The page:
News Feature | April 4, 2017

Will Robots Redesign Healthcare Policy?

Christine Kern

By Christine Kern, contributing writer

Robotic Systems For Food Safety

How robotics has the power to transform healthcare.

It’s no secret technology has almost single-handedly created the modern healthcare industry — from maintaining medical records to analyzing a diagnosis. The growth of artificial intelligence has the power to continue this forward movement, transforming healthcare and its related policies.

Ed Allera, a partner at Buchanan, Ingersoll & Rooney whose covers new product development, hi-tech products and medical devices, provides some clear insight into how technology will continue influencing healthcare. Robotics is one of those technologies, transforming healthcare is by reducing costs.

In an email, Allera explains, “Healthcare systems are looking for every conceivable way to control costs and add patients. The cost control measures are taking many forms as most doctors are now employed by healthcare systems. The systems are able to impose medical, scientific, and testing standards on employed physicians far more effectively than on independent physicians. The systems are able to become more efficient healthcare providers by using technology to minimize human and medical error.”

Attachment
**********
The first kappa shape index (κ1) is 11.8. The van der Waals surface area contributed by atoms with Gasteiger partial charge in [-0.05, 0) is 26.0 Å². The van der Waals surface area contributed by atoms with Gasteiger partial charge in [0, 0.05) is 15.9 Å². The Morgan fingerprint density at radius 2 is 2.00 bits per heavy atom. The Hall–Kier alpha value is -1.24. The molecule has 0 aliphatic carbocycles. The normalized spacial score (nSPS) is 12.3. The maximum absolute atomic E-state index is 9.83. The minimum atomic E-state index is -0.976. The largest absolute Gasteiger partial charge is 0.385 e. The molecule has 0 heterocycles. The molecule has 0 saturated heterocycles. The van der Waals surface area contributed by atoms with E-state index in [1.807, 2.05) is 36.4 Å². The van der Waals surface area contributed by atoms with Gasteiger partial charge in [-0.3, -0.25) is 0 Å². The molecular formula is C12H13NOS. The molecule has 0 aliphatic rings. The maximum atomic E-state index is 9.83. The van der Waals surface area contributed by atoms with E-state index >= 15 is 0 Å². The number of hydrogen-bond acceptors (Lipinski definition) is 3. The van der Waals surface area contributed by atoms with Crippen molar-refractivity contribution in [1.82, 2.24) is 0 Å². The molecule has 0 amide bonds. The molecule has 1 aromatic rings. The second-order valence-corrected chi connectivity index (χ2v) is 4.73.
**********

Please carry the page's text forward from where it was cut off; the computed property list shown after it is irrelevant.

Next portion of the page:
He addresses the potential healthcare technology policy changes that will be introduced under new head of HHS, Tom Price. Allera writes, “Medicine is moving from the Mom and Pops age to the corporate age. In one sense, medical practice today is like legal practices in the 70’s and 80’s. Technological growth, payor demands, and the advantage of scale led to the restructuring of the practice of law. Many would argue that the practice of medicine has already passed the inflection point, and the technological leaps and payor demands will only accelerate regardless of the government’s role.”

Price will be striving to improve access to healthcare, Allera says. “Dr. Price has focused on removing the government from between the physician and the patient, and he wants to deal with what he believes is uncontrolled medical malpractice litigation against physicians. As a practical matter, the private payors and technology may have mooted his big issues.”

As Politico explains, “Through regulations and other actions, Price has leverage to dramatically change the U.S. healthcare system. Even without changes in the law, HHS can significantly undermine Obamacare; it can also change some aspects of Medicaid, shift American research priorities, and allow pharmaceutical companies more leeway to market drugs. Given the breadth of policy options available, Price will have to choose what he wants go after — but his background as a surgeon suggests that he’s likely to be involved in many policy decisions across the department.”